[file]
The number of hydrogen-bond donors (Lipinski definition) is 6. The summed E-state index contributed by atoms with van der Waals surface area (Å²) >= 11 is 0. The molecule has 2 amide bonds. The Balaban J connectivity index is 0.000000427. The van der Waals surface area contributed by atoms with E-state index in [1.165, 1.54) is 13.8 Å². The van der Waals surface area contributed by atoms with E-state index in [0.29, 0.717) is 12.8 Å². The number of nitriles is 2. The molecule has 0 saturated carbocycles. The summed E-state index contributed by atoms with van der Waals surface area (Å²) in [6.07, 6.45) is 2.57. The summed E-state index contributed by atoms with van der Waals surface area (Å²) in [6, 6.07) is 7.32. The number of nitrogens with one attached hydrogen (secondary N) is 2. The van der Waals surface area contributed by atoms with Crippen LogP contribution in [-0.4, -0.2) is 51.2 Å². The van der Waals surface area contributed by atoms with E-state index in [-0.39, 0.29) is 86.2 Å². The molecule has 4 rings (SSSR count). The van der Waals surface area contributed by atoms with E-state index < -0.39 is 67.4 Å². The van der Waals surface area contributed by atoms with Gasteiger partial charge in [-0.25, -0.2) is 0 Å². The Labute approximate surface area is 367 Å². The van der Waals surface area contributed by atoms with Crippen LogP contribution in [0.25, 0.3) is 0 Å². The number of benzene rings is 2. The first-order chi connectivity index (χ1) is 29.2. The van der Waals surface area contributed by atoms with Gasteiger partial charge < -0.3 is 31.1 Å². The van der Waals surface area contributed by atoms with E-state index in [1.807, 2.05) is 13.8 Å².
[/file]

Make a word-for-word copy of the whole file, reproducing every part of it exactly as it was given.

The number of hydrogen-bond donors (Lipinski definition) is 6. The summed E-state index contributed by atoms with van der Waals surface area (Å²) >= 11 is 0. The molecule has 2 amide bonds. The Balaban J connectivity index is 0.000000427. The van der Waals surface area contributed by atoms with E-state index in [1.165, 1.54) is 13.8 Å². The van der Waals surface area contributed by atoms with E-state index in [0.29, 0.717) is 12.8 Å². The number of nitriles is 2. The molecule has 0 saturated carbocycles. The summed E-state index contributed by atoms with van der Waals surface area (Å²) in [6.07, 6.45) is 2.57. The summed E-state index contributed by atoms with van der Waals surface area (Å²) in [6, 6.07) is 7.32. The number of nitrogens with one attached hydrogen (secondary N) is 2. The van der Waals surface area contributed by atoms with Crippen LogP contribution in [-0.4, -0.2) is 51.2 Å². The van der Waals surface area contributed by atoms with E-state index in [-0.39, 0.29) is 86.2 Å². The molecule has 4 rings (SSSR count). The van der Waals surface area contributed by atoms with E-state index < -0.39 is 67.4 Å². The van der Waals surface area contributed by atoms with Gasteiger partial charge in [-0.25, -0.2) is 0 Å². The Labute approximate surface area is 367 Å². The van der Waals surface area contributed by atoms with Crippen LogP contribution in [0.25, 0.3) is 0 Å². The number of benzene rings is 2. The first-order chi connectivity index (χ1) is 29.2. The van der Waals surface area contributed by atoms with Gasteiger partial charge < -0.3 is 31.1 Å². The van der Waals surface area contributed by atoms with E-state index in [1.807, 2.05) is 13.8 Å².